Having deeply studied the financial system in Uganda, Kenya, Ethiopia, China and the United States, I have come to two conclusions:
l It is difficult to control interest rates without creating sufficient financial depth. The major commercial banks in Uganda are foreign and the first three hold more than 76 per cent of available financial assets. The problem is how the central bank can guarantee financial behavioural response from foreign-based commercial banks.


This is because they are few (oligopolistic) and secures their financing capital from sources that are totally independent of the central bank. The implication is that if the central bank insists on tough measures, they can hold the entire financing system at ransom, hence, sending the whole economy to “sneeze”. They can, for instance, simply sit as a cartel and set their interest rates just like fuel products stations used to do, and the country will have few options because of their dominance in the financial sector.

l The high fiscal deficit exacerbated by continued high domestic borrowing by government simply crowds out the private sector. This is because Commercial Banks naturally find it more financially prudent to lend to government (government securities) because of 100 per cent risk-free. The implication is that it is the reduction of domestic borrowing that will largely free private sector credit to open competition, boost economic activity which will enhance aggregate demand and eventually harness economic growth that is sacrosanct for sustained bill of health of the economy.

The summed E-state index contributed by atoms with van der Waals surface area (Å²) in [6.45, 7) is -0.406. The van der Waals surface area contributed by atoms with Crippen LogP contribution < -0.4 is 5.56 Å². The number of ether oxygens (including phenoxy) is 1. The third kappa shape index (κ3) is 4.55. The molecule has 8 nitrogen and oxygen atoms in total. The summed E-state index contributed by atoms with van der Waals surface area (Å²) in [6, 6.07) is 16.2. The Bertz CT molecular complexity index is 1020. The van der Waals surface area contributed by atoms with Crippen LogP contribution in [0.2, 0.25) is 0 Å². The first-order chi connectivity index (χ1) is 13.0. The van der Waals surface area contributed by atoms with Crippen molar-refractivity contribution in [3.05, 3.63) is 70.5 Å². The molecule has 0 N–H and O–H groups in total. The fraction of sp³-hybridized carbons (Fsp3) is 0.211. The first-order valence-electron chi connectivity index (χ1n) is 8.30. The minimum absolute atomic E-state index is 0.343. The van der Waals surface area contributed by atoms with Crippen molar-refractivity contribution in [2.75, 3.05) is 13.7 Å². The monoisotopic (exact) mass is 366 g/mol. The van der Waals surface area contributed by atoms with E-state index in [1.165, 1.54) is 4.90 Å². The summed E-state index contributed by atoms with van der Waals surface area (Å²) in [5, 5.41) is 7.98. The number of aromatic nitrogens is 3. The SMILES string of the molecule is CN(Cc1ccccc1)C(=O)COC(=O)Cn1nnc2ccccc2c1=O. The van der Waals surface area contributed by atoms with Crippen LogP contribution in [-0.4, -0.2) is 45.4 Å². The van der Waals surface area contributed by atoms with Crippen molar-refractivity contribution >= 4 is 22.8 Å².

From the foregoing illustrative analysis, it clearly emerges that to revitalise sustained and inclusive growth, we need:
Domestic mobilisation of financial assets. This should be achieved through establishment of indigenous financial institutions. The quick win here is to list such indigenous financial institutions such as commercial banks on stock exchange, as the most viable way of pooling cheap financial resources. This will cultivate financial deepening in the real sense, as opposed to the current mere geographical access of commercial banks, which does not guarantee utilisation of bank services and products. Ownership through listing will also inculcate financial discipline through creating self motive incentive.
The Agricultural Bank of China (ABC) is currently the 4th largest bank in the world, having pooled financial assets amounting to $24b through listing on stock exchange. This bank employs more than 100,000 people. It charges very little interest rate and is a major driver of Chinese economy.

Domestic borrowing should focus on investments with higher multiplier effects. The aim should be to avoid consumption borrowing, such that each US dollar borrowed must first demonstrate how much it will generate. It is such “high value” indebtedness that will eventually drive benefits that pay off the very debts initially incurred.
In conclusion, there is no dispute that the Ugandan economy is growing phenomenally. However, what is contentious is whether that growth reflects the reality in the life of the ordinary people.

Prof Nuwagaba is an international consultant on economic transformation in the African region.